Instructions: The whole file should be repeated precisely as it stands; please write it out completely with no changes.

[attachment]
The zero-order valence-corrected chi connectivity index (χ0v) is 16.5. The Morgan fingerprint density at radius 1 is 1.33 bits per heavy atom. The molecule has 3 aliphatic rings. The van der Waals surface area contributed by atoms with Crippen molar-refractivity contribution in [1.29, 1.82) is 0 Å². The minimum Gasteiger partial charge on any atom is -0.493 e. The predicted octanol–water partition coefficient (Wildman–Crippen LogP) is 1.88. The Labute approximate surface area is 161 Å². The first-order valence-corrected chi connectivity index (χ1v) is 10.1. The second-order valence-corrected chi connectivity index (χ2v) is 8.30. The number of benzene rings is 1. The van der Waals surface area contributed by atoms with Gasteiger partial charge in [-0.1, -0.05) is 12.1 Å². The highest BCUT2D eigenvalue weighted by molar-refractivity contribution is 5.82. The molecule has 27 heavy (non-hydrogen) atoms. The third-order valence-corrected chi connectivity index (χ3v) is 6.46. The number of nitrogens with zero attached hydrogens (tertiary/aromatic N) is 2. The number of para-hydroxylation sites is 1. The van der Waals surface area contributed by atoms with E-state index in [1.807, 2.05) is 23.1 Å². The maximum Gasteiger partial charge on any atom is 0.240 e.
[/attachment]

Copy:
The zero-order valence-corrected chi connectivity index (χ0v) is 16.5. The Morgan fingerprint density at radius 1 is 1.33 bits per heavy atom. The molecule has 3 aliphatic rings. The van der Waals surface area contributed by atoms with Crippen molar-refractivity contribution in [1.29, 1.82) is 0 Å². The minimum Gasteiger partial charge on any atom is -0.493 e. The predicted octanol–water partition coefficient (Wildman–Crippen LogP) is 1.88. The Labute approximate surface area is 161 Å². The first-order valence-corrected chi connectivity index (χ1v) is 10.1. The second-order valence-corrected chi connectivity index (χ2v) is 8.30. The number of benzene rings is 1. The van der Waals surface area contributed by atoms with Gasteiger partial charge in [-0.1, -0.05) is 12.1 Å². The highest BCUT2D eigenvalue weighted by molar-refractivity contribution is 5.82. The molecule has 27 heavy (non-hydrogen) atoms. The third-order valence-corrected chi connectivity index (χ3v) is 6.46. The number of nitrogens with zero attached hydrogens (tertiary/aromatic N) is 2. The number of para-hydroxylation sites is 1. The van der Waals surface area contributed by atoms with E-state index in [1.807, 2.05) is 23.1 Å². The maximum Gasteiger partial charge on any atom is 0.240 e.